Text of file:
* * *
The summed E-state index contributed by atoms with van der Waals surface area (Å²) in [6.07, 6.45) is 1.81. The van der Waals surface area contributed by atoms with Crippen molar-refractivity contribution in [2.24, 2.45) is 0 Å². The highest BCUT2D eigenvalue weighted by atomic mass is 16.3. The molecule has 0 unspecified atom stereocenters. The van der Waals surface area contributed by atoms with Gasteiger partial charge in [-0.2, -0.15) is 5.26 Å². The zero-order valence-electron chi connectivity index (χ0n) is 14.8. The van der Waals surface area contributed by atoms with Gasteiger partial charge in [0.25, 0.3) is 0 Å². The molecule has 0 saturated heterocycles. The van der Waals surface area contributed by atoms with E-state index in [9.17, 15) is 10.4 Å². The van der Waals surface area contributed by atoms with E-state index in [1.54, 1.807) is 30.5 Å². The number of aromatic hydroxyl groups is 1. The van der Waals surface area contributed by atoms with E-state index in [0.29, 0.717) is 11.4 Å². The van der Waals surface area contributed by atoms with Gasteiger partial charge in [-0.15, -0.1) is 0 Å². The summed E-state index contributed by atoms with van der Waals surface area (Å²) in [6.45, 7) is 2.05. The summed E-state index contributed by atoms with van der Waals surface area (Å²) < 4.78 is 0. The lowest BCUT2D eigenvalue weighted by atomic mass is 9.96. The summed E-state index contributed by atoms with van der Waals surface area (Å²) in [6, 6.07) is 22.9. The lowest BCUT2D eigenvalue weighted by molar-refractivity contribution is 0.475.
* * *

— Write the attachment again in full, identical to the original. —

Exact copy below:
The summed E-state index contributed by atoms with van der Waals surface area (Å²) in [6.07, 6.45) is 1.81. The van der Waals surface area contributed by atoms with Crippen molar-refractivity contribution in [2.24, 2.45) is 0 Å². The highest BCUT2D eigenvalue weighted by atomic mass is 16.3. The molecule has 0 unspecified atom stereocenters. The van der Waals surface area contributed by atoms with Gasteiger partial charge in [-0.2, -0.15) is 5.26 Å². The zero-order valence-electron chi connectivity index (χ0n) is 14.8. The van der Waals surface area contributed by atoms with Gasteiger partial charge in [0.25, 0.3) is 0 Å². The molecule has 0 saturated heterocycles. The van der Waals surface area contributed by atoms with E-state index in [9.17, 15) is 10.4 Å². The van der Waals surface area contributed by atoms with E-state index in [1.54, 1.807) is 30.5 Å². The number of aromatic hydroxyl groups is 1. The van der Waals surface area contributed by atoms with E-state index in [0.29, 0.717) is 11.4 Å². The van der Waals surface area contributed by atoms with Gasteiger partial charge in [-0.15, -0.1) is 0 Å². The summed E-state index contributed by atoms with van der Waals surface area (Å²) in [6.45, 7) is 2.05. The summed E-state index contributed by atoms with van der Waals surface area (Å²) < 4.78 is 0. The lowest BCUT2D eigenvalue weighted by atomic mass is 9.96. The summed E-state index contributed by atoms with van der Waals surface area (Å²) in [6, 6.07) is 22.9. The lowest BCUT2D eigenvalue weighted by molar-refractivity contribution is 0.475.